Central banks of the leading industrialized nations are working together to try to ease a financial crisis that originated in the United States but has roiled markets worldwide.  From Washington, VOA's Michael Bowman reports.

Amid widespread fears that the cascading failure of many of America's largest and best-known financial institutions could severely restrict the availability of credit worldwide, major central banks are acting in concert to dampen economic shockwaves that have spread from the United States to Europe, Asia, and elsewhere.

The U.S. Federal Reserve, along with central banks in Canada, the European Union and Asia, have pumped at least $200 billion into financial markets.  The action helped boost European stock markets after several days of heavy losses, although trading was again suspended in Russia, and Asian markets closed lower.

At the White House, President Bush took note of the central bank action.  In a brief statement before meeting with top economic advisors, a stern-faced Mr. Bush noted a series of aggressive steps taken by the U.S. government in recent weeks - from bailing out ailing investment and insurance firms, and taking over failing U.S. mortgage giants to cracking down on market manipulators.

"These actions are necessary, and they are important," President Bush said. "And the markets are adjusting to them. Our financial markets continue to deal with serious challenges.  As our recent actions demonstrate, my administration is focused on meeting these challenges.  The American people can be sure we will continue to act to strengthen and stabilize our financial markets and improve investor confidence."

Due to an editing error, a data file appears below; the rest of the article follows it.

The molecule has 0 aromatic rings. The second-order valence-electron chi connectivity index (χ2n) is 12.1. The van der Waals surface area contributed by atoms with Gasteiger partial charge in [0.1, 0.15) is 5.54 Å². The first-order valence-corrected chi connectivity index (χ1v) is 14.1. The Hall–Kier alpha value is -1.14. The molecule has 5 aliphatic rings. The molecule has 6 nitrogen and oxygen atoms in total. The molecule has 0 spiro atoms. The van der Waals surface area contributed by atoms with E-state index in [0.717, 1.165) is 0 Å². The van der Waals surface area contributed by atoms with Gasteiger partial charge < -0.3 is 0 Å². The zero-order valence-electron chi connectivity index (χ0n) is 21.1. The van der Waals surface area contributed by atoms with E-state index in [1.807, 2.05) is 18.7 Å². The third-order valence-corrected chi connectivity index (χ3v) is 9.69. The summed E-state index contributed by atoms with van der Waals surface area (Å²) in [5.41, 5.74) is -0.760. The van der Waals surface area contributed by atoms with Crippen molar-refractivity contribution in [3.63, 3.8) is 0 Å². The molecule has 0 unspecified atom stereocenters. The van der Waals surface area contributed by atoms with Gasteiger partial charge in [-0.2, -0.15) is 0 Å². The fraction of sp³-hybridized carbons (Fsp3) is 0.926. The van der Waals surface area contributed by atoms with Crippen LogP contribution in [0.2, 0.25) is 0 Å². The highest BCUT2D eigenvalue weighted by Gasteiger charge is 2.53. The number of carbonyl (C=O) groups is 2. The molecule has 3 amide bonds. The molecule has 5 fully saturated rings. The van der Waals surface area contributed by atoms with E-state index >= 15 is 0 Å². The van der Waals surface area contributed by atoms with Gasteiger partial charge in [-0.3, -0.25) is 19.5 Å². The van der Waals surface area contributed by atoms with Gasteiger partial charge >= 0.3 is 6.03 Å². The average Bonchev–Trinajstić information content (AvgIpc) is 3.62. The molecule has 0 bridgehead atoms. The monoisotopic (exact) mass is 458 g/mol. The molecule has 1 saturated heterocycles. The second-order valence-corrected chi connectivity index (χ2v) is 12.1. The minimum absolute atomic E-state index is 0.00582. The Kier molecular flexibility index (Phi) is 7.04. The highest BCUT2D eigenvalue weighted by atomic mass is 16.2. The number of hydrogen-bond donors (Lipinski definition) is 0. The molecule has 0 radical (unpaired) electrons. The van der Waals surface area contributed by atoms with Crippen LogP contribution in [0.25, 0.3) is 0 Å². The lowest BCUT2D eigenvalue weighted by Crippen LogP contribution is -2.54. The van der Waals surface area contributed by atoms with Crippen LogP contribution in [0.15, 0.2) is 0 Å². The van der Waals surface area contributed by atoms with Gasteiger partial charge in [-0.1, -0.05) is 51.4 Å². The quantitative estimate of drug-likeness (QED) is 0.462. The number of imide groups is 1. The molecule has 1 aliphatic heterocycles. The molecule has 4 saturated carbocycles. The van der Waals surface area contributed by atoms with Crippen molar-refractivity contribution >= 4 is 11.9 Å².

Recent financial upheaval is having a negative effect on the U.S. stock market as a whole,  including the stocks of many otherwise-healthy companies, according to Eugene Peroni, a market strategist for the financial services firm Advisors Asset Management.

"The market might be overshooting here at bit [overreacting to negative news]," he said. "In other words, yes there are some companies that are really in trouble, but there are some companies that are simply being dragged down in this [market] rout."

And the string of large financial firm collapses may not be over.  A major U.S. thrift bank, Washington Mutual, is reportedly teetering on the edge of insolvency.  News reports of panic among some depositors led the Chairwoman of the Federal Deposit Insurance Corporation, Sheila Bair, to remind the public that their bank accounts are secure.

"If you stay within our coverage limits, your money is absolutely safe," said Sheila Bair. "And, yes, that guarantee has been good for 75 years and will continue to be so.  Nobody has ever lost a penny of FDIC-insured deposits."

What few economists or market prognosticators seem to be able to predict is when the financial crisis will end.  Earlier this week, Treasury Secretary Henry Paulson said uncertainty will prevail as long as the U.S. housing sector remains beset with falling home values and foreclosures.

"Until we stem the housing correction, until the biggest part of that is behind us and we have more stability in housing prices, we are going to continue to have turmoil in the financial markets," Paulson said.

For more than a year, the U.S. housing sector has been stung by a rash of foreclosures, principally among those who acquired mortgages to buy homes despite poor credit ratings.  Those so-called "sub-prime mortgages" are no longer being offered by major financial institutions, and leaders in both major U.S. political parties seem to agree on the need for establishing stricter lending standards to ensure that there is no repeat of the financial debacle.